My Minnesota grandma's ubiquitous holiday salad was what was colloquially referred to as an "ambrosia."
Your grandma probably had one, too: Jello whipped together with Cool Whip, Maraschino cherries, mandarin oranges, mini-marshmallows, and pecans. As a kid, the nuts made me look at the thing with an accusatory eye each time it hit the table, for every single holiday, in my great-grandmother's beveled crystal bowl. But dutiful kid that I was, I'd still take a dollop of the sugar bomb, fish out the marshmallows, and cast aside the nuts.
Maybe the now-infamous "Minnesota Grape Salad" was someone's grandma's iteration of an ambrosia?
Maybe. But still...
The social media outrage over the New York Times' United States of Thanksgiving pick for a Minnesota holiday dish cuts deeper than the fact that no one has ever heard of the damn thing.
Instead, it's about the fact that however subtle, Midwestern -- and indeed Minnesotan -- cuisine is as much about deeply held traditions, solid cooking technique, and iconic ingredients as any other region's cuisine -- yet we got short shrift.
Consider that New York got double apple pie, Vermont's pick was Cheddar mashed potatoes, and Maine got lobster mac and cheese, and the grape salad feels like a throwaway. Hell, even Wisconsin got wild rice with mushrooms.
Both Minnesota and Wisconsin share the distinction of producing some of the finest wild rice in the world, where it is hand-harvested out of lakes and rivers using native methods. So why not give us wild rice and let Wisconsin have its cheese? (Hands off our wild rice casserole, 'Sconnies!)
Outside of our neck of the woods, people don't really stop to consider what Minnesota food is all about, despite the fact that we've got one of the fastest growing restaurant communities in the country. Is the implication that we're bereft of true culinary sensibilities and unable to cull from our own rich, constantly changing seasonal bounty? Despite what my grandma's ambrosia salad might suggest, it ain't all about canned cherries and California grapes around here.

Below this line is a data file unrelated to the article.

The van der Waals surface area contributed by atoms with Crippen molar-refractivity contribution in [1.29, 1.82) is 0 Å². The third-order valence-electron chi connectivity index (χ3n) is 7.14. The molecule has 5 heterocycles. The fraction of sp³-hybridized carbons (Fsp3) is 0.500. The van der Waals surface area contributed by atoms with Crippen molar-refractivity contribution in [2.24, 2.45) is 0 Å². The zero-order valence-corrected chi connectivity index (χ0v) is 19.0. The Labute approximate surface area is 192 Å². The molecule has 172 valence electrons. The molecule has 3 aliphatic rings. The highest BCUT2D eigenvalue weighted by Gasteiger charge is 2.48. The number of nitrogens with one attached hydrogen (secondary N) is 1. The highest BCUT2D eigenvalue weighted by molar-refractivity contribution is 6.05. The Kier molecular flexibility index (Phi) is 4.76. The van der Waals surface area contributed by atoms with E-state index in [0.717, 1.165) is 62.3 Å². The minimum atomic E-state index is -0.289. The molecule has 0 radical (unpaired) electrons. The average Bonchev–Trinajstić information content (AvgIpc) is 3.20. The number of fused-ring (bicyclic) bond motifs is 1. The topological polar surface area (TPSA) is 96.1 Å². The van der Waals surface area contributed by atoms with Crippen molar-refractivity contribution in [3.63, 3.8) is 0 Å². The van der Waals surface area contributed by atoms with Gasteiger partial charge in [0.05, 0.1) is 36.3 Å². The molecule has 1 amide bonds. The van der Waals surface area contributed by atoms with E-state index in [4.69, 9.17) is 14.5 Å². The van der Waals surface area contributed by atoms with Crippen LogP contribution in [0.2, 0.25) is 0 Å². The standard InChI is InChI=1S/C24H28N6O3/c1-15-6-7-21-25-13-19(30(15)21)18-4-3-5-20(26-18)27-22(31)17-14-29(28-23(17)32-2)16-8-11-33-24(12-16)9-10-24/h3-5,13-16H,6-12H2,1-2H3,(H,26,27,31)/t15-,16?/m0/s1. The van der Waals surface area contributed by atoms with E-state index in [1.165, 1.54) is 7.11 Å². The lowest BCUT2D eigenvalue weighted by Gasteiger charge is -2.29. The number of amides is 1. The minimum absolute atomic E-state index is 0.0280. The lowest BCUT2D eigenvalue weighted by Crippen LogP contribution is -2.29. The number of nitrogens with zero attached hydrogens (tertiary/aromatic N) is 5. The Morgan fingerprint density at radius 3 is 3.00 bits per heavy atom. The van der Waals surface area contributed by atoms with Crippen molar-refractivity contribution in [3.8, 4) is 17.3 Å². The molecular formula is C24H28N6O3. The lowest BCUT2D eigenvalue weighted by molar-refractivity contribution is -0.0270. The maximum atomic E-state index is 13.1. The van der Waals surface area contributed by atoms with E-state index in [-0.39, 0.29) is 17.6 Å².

Here are five other dishes the New York Times might have picked to represent our great state for the great feast of Thanksgiving:
1. Hot Dish Ah, the hot dish, the humble casserole. Now there's a Thanksgiving dish we can all throw our support behind -- from the green bean casserole (with or without the iconic French's fried onions on top) to a wild rice hot dish to any combination of ingredients topped with tater tots.
2. Scalloped potatoes Another crowd-pleasing dish that's the celestial trinity of potatoes, butter, and cheese -- and has never inspired the eyebrow raising, cringe-worthy responses that grapes, sour cream, and brown sugar in one unholy bowl have garnered.
3. Pumpkin Bars I've never seen a Thanksgiving table without a pumpkin pie despite its polarizing nature. And if the New York Times wanted to go all church basement on us they could have at the very least given us bars, for Chrissake.
4. Turkey with Wild Rice We happen to be the nation's biggest producer of turkey, with 450 family farmers raising approximately 46 million turkeys annually (and both the birds up for the traditional presidential pardon this year are from Minnesota). So there's that.
5. Rhubarb Crisp Grapes? We do rhubarb here. Or Honeycrisp apples. Or both, in the form of a delicious, baked crisp, served with a creamy, locally produced vanilla bean ice cream.
This is all to say nothing of the "Minnesota-born heiress" from whom the grape salad abomination was said to have originated. This detail alone has got us all up in arms.
What heiress? If they know nothing else about us, they should at the very least understand that we are salt-of-the-earth, snow-shoeing, windshield-scraping, hunter-fishermen who have inherited very little except our hardiness and penchant for "putting up" so that we can actually eat through six months of winter.
Canning? Curing? Gardening? Preserving? All those cool Brooklyn buzzwords making that borough so famous? Not in small part ours -- because if our great-grandparents hadn't known those methods, they wouldn't have eaten at all in the dead of a Minnesota winter.
So please, give us some small measure of respect. It's 19 degrees, and even if we sound a little bit surly, Minnesota Nice is real, and if you ask any one of us at all, we'd be happy to invite you to a good old fashioned, true Minnesota Thanksgiving table.
We won't even make you try the ambrosia.
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